Kalavancana, Kālavañcana, Kala-vancana: 5 definitions

Introduction

Introduction:

Kalavancana means something in Hinduism, Sanskrit, Marathi. If you want to know the exact meaning, history, etymology or English translation of this term then check out the descriptions on this page. Add your comment or reference to a book if you want to contribute to this summary article.

Alternative spellings of this word include Kalavanchana.

In Hinduism

Yoga (school of philosophy)

[«previous next»] — Kalavancana in Yoga glossary
Source: Google Books: The Khecarividya of Adinatha

Kālavañcana (कालवञ्चन), “deceiving Death”, is a common motif of tantric and haṭhayogic texts. Indeed, mastery over Death is the sine qua non of the perfected haṭhayogin: yoga is said to be kālasya vañcanam at Gorakṣaśataka 5-6; the mahāsiddhas listed at Haṭhapradīpikā 1.5-9 are said to have broken the rod of death (khaṇḍayitvā kāladaṇḍam). At Gorakhbāṇī-sākhī 219ab the tongue is associated with kālavañcana: jibhyā indrī ekai nāl jo rākhai so baṃcai kāl, “the tongue and the penis [are joined by] one channel; who knows this deceives Death”.

Yoga book cover
context information

Yoga is originally considered a branch of Hindu philosophy (astika), but both ancient and modern Yoga combine the physical, mental and spiritual. Yoga teaches various physical techniques also known as āsanas (postures), used for various purposes (eg., meditation, contemplation, relaxation).

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Shaivism (Shaiva philosophy)

[«previous next»] — Kalavancana in Shaivism glossary
Source: academia.edu: Chapter Nineteen of the Kakṣapuṭatantra

Kālavañcana (कालवञ्चन) refers to “cheating death” and is another name for Mṛtyuvañcana as mentioned in the Kakṣapuṭatantra 19.42.—When a practitioner realizes that his death is approaching through signs of death, he should perform either of two kinds of sādhana. The first one is for avoiding death, and the second one is for preparing for death. Mṛtyuvañcana, Kālavañcana and Mṛtyuṃjay are all classified as part of the first kind. In the Kakṣapuṭatantra, it is said that yoga, abhyāsa (recitation), mantra and rasāyana are effective for cheating death.

Shaivism book cover
context information

Shaiva (शैव, śaiva) or Shaivism (śaivism) represents a tradition of Hinduism worshiping Shiva as the supreme being. Closely related to Shaktism, Shaiva literature includes a range of scriptures, including Tantras, while the root of this tradition may be traced back to the ancient Vedas.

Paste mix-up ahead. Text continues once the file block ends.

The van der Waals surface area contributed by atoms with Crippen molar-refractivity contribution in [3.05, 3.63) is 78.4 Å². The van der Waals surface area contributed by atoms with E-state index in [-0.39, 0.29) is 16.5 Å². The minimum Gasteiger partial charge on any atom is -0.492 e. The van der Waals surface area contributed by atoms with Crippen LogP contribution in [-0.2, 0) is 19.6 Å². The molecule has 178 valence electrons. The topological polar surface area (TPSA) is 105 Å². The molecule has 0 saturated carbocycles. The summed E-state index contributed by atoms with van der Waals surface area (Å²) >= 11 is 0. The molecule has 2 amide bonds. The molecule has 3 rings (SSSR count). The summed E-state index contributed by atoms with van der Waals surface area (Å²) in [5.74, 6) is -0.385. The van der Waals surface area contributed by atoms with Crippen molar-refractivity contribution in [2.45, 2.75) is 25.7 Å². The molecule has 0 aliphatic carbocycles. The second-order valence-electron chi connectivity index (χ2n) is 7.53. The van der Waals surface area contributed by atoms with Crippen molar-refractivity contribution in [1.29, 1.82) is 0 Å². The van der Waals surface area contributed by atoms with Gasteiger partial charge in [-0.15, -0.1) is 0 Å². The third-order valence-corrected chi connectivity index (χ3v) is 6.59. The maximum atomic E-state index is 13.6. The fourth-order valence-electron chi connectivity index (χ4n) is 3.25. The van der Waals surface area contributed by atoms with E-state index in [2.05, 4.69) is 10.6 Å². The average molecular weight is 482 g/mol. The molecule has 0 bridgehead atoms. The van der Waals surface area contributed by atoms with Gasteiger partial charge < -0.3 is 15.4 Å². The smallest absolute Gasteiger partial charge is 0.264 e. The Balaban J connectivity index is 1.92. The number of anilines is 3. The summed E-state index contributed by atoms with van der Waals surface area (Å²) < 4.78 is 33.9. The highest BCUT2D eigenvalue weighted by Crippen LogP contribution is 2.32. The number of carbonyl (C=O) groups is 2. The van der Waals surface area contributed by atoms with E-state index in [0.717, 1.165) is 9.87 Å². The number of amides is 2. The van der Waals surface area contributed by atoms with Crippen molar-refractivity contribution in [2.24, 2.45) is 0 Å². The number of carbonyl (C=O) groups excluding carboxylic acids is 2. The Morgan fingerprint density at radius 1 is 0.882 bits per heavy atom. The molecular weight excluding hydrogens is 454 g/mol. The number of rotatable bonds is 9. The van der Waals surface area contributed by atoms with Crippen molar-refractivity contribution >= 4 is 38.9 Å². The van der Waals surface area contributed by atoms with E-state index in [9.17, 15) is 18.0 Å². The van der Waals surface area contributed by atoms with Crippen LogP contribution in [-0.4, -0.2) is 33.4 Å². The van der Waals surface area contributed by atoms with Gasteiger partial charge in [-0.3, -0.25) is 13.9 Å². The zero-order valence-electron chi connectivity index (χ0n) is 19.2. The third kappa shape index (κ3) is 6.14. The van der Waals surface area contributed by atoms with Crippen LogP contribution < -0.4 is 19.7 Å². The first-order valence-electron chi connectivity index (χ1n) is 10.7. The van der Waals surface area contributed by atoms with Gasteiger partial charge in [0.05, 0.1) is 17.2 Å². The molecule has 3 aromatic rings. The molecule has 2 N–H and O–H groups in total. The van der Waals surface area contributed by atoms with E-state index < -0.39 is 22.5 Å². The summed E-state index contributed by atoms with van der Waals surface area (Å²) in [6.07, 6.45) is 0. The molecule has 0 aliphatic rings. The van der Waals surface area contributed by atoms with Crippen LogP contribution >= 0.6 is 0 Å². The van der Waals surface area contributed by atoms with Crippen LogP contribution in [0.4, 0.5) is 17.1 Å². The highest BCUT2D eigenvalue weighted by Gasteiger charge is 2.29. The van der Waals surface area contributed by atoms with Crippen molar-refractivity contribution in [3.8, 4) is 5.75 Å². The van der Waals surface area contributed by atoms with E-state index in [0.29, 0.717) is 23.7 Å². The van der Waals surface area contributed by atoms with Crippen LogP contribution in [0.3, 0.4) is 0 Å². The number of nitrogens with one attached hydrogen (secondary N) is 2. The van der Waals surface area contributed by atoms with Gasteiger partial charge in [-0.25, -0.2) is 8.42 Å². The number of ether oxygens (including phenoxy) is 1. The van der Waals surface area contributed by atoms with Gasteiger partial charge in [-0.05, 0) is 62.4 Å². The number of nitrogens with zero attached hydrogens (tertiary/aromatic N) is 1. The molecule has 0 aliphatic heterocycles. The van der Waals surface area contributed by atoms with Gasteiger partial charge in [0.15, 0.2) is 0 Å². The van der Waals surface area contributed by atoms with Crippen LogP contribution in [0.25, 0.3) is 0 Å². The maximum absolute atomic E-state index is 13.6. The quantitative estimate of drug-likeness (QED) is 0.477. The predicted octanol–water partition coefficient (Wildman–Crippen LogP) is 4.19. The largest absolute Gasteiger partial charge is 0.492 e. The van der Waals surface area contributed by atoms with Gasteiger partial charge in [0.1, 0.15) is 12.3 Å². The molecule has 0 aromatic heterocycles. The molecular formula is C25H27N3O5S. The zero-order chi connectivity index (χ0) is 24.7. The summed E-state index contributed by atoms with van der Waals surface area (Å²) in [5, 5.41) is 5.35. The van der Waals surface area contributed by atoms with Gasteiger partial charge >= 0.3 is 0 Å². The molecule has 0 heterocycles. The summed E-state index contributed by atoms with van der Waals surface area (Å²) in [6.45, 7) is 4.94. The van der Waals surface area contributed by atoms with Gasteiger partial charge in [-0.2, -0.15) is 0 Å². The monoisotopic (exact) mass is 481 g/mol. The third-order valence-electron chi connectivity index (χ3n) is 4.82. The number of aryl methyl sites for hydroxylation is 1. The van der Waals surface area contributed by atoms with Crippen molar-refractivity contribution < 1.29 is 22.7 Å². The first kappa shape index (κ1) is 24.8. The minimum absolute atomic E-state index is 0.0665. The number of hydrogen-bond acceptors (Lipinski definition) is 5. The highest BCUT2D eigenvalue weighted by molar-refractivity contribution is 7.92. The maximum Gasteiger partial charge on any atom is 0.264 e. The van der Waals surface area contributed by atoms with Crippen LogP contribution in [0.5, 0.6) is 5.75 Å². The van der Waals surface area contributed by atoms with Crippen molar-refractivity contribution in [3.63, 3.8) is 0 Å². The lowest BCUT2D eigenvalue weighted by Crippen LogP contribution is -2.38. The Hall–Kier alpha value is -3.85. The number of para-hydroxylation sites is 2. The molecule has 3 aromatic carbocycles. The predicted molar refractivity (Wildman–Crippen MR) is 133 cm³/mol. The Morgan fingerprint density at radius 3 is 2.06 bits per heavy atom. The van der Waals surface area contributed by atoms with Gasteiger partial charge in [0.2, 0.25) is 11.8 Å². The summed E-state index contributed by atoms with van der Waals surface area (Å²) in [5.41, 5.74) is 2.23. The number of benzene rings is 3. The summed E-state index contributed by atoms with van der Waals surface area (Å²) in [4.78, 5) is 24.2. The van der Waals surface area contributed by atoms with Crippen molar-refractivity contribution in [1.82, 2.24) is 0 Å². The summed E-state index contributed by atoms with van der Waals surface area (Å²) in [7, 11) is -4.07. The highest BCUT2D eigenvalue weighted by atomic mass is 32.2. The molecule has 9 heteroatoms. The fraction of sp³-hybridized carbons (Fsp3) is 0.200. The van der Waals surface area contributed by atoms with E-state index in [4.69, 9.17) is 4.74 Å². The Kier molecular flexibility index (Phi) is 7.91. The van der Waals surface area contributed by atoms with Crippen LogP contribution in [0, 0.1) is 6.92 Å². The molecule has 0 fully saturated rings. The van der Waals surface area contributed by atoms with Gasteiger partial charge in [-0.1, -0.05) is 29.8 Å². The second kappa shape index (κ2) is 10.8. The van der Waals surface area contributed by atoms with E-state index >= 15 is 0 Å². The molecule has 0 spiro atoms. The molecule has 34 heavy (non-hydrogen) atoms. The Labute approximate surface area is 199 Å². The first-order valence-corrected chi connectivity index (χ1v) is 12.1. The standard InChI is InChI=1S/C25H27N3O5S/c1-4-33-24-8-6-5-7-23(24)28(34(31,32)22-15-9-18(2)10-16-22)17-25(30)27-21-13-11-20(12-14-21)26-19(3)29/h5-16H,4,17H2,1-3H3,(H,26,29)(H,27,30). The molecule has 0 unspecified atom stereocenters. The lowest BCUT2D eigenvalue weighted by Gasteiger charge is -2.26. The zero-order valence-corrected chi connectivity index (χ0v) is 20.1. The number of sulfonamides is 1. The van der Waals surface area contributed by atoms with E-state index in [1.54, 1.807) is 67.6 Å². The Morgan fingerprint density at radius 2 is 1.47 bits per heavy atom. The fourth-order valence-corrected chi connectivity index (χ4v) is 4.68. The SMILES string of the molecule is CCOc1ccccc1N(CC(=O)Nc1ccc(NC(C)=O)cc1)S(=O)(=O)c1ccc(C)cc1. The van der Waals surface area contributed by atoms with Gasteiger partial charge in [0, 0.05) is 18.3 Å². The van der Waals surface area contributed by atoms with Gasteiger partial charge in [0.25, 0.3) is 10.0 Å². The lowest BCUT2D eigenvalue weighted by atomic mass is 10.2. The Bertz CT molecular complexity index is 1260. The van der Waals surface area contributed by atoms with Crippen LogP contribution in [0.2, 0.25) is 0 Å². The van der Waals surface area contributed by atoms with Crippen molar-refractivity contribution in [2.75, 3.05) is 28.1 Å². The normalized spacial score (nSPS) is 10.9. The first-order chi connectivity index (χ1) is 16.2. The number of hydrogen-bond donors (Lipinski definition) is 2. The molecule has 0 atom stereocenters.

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Ayurveda (science of life)

[«previous next»] — Kalavancana in Ayurveda glossary
Source: Ancient Science of Life: Snake bite treatment in Prayoga samuccayam

Kālavañcana (कालवञ्चन) refers to “extreme measures”, including highly potent medicines used in the treatment of poison (viṣa), according to the 20th century Prayogasamuccaya (one of the most popular and widely practised book in toxicology in Malayalam).—The fifth chapter explains common measures that can be adopted in all snake bite cases when exact identification of snake cannot be done. Single drug preparations that relieve fainting and all types of poisons are mentioned. Highly potent medicines are mentioned under the tile of kālavañcana-prayogas (extreme measures). Medications to regain the pulse of a bite victim, drugs which make the poison to get vomited out have also been detailed here. [...]

Ayurveda book cover
context information

Āyurveda (आयुर्वेद, ayurveda) is a branch of Indian science dealing with medicine, herbalism, taxology, anatomy, surgery, alchemy and related topics. Traditional practice of Āyurveda in ancient India dates back to at least the first millenium BC. Literature is commonly written in Sanskrit using various poetic metres.

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Languages of India and abroad

Marathi-English dictionary

[«previous next»] — Kalavancana in Marathi glossary
Source: DDSA: The Molesworth Marathi and English Dictionary

kālavañcana (कालवंचन).—n (S) kālavañcanā f (S) Beguiling the time. 2 Eluding Death.

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kāḷavañcanā (काळवंचना).—f A passing of time. 2 A deceiving of Death:--as the Yogis by abstraction in particular attitudes pretend to do.

Source: DDSA: The Aryabhusan school dictionary, Marathi-English

kālavañcanā (कालवंचना).—f Beguiling the time. Eluding death.

context information

Marathi is an Indo-European language having over 70 million native speakers people in (predominantly) Maharashtra India. Marathi, like many other Indo-Aryan languages, evolved from early forms of Prakrit, which itself is a subset of Sanskrit, one of the most ancient languages of the world.

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